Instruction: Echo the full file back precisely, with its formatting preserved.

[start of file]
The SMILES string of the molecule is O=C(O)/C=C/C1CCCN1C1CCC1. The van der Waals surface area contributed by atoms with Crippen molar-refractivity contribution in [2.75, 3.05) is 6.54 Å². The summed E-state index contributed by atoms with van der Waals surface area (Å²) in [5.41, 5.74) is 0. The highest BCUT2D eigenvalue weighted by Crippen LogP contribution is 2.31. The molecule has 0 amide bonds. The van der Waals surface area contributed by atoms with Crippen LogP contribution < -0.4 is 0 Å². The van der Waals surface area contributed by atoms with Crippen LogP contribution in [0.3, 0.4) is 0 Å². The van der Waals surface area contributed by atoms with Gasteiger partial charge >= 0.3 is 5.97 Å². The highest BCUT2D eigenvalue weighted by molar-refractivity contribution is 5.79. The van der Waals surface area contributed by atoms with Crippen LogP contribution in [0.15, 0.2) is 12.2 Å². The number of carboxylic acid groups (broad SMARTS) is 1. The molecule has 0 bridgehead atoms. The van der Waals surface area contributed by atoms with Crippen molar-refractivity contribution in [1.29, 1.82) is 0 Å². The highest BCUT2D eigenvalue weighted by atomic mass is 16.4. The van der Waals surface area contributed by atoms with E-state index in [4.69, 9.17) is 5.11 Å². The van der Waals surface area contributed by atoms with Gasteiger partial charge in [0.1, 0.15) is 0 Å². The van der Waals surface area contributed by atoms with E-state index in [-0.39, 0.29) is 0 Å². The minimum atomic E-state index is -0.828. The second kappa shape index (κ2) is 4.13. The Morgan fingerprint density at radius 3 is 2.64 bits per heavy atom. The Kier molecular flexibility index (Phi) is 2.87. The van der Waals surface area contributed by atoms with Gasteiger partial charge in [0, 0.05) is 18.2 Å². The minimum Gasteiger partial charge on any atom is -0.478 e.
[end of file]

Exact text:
The SMILES string of the molecule is O=C(O)/C=C/C1CCCN1C1CCC1. The van der Waals surface area contributed by atoms with Crippen molar-refractivity contribution in [2.75, 3.05) is 6.54 Å². The summed E-state index contributed by atoms with van der Waals surface area (Å²) in [5.41, 5.74) is 0. The highest BCUT2D eigenvalue weighted by Crippen LogP contribution is 2.31. The molecule has 0 amide bonds. The van der Waals surface area contributed by atoms with Crippen LogP contribution < -0.4 is 0 Å². The van der Waals surface area contributed by atoms with Crippen LogP contribution in [0.3, 0.4) is 0 Å². The van der Waals surface area contributed by atoms with Gasteiger partial charge >= 0.3 is 5.97 Å². The highest BCUT2D eigenvalue weighted by molar-refractivity contribution is 5.79. The van der Waals surface area contributed by atoms with Crippen LogP contribution in [0.15, 0.2) is 12.2 Å². The number of carboxylic acid groups (broad SMARTS) is 1. The molecule has 0 bridgehead atoms. The van der Waals surface area contributed by atoms with Crippen molar-refractivity contribution in [1.29, 1.82) is 0 Å². The highest BCUT2D eigenvalue weighted by atomic mass is 16.4. The van der Waals surface area contributed by atoms with E-state index in [4.69, 9.17) is 5.11 Å². The van der Waals surface area contributed by atoms with Gasteiger partial charge in [0.1, 0.15) is 0 Å². The van der Waals surface area contributed by atoms with E-state index in [-0.39, 0.29) is 0 Å². The minimum atomic E-state index is -0.828. The second kappa shape index (κ2) is 4.13. The Morgan fingerprint density at radius 3 is 2.64 bits per heavy atom. The Kier molecular flexibility index (Phi) is 2.87. The van der Waals surface area contributed by atoms with Gasteiger partial charge in [0, 0.05) is 18.2 Å². The minimum Gasteiger partial charge on any atom is -0.478 e.